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DfT proposes to ‘incentivise’ passing first time

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The Department for Transport has come up with a plan to get more people passing their driving test first time. In the hope that it will encourage people to take longer learning, they're proposing to refund a new 'deposit' if you pass on your first go.

Is it a good thing?

Pffft. I have to say, I think this is a very poor idea. For a start, getting back a 'deposit' (presumably less than the £62 test fee?) just isn't enough of an incentive when learning to drive can cost thousands. If the desposit is on top of the current fee, the DVSA is basically just raising the cost of the test - and a lucky few will get some of it back.

Another thing: this move will only glamorise passing first time even more. A major problem we have is so-called 'natural drivers' taking too few lessons, passing first time and then thinking they've achieved driving excellence. These people take risks and they crash. Young male drivers in particular feel over-confident and crash their cars, taking their friends with them.

Reported killed or seriously injured casualties by gender, road user type and age

Reported killed or seriously injured casualties by gender, road user type and age

Building the hype of passing first time only adds another layer of shame for those who don't - and that's currently about 80% of people taking their test. Making young drivers feel worse for not acing the test is counterproductive.

Clearly the idea is that you'll want to pass first time more (could young learners really want to pass MORE?) so you'll take more driving lessons to make sure that happens. But in reality, no one takes the test thinking they'll fail. In your heart, you think you'll pass - so this 'incentive' is useless.

What would work better:

If the government wants young learners to be more focused on the safety of their driving, they need to incentivise taking more lessons, not passing first time. If they could refund a percentage of the overall driving lesson costs, young drivers would see a bigger and fairer return.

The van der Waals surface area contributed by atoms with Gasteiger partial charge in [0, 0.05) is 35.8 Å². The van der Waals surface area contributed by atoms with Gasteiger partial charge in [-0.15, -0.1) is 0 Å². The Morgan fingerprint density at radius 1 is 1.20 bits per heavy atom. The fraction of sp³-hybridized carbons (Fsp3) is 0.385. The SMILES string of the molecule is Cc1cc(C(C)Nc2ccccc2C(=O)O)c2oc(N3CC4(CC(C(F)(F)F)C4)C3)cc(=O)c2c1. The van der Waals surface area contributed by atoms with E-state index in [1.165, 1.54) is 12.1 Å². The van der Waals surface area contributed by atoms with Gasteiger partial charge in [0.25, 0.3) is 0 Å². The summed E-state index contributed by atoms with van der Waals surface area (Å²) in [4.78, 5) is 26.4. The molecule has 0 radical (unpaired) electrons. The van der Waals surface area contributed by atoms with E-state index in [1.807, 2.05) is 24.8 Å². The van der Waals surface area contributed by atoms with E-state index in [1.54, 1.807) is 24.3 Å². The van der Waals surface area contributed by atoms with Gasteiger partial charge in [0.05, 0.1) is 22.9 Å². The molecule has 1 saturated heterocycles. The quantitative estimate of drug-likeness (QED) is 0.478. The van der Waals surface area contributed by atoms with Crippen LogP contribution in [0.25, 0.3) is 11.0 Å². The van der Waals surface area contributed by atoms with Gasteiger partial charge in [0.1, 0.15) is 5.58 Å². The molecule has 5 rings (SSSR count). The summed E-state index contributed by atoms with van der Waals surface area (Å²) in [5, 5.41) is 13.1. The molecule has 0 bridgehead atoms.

The DVSA recommends you have 40 hours of driving lessons before taking your test. That's around £1,000 at usual lesson rates. If the government committed to giving back 10% of your driving lesson costs when you passed, that would be a nice sum of £100 if you'd done the required number.

It's just too little and in the wrong area

The government has recently increased the tax on insurance premiums from 6% to 9.5% - essentially upping the average premium for a 17 year old driver by £65. That's the price of a driving test, so even if the DfT were to refund the entire thing, young drivers still wouldn't have saved any money.

Know how you can really claw back some of the money you spend on learning to drive? Take the number of driving lessons you need to be a safe and confident driver, then save money on your insurance costs by choosing a black box policy. Good drivers WILL be rewarded for learning the right way and continuing to drive safely.

Find out how you can save money just by driving the way your instructor taught you.


Honor Clement-Hayes

By Honor Clement-Hayes

Honor joined ingenie in 2014 and is in charge of words on the Young Driver's Guide and blog. Her first car is a Peugeot 206 cabriolet, which is a very sensible choice for the British climate. Follow her on .

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ingenie is a car insurance brand for young drivers aged 17-25. We fit a black box in your car to assess your driving style. We'll review your policy 3 times a year and those who drive well could receive a discount.

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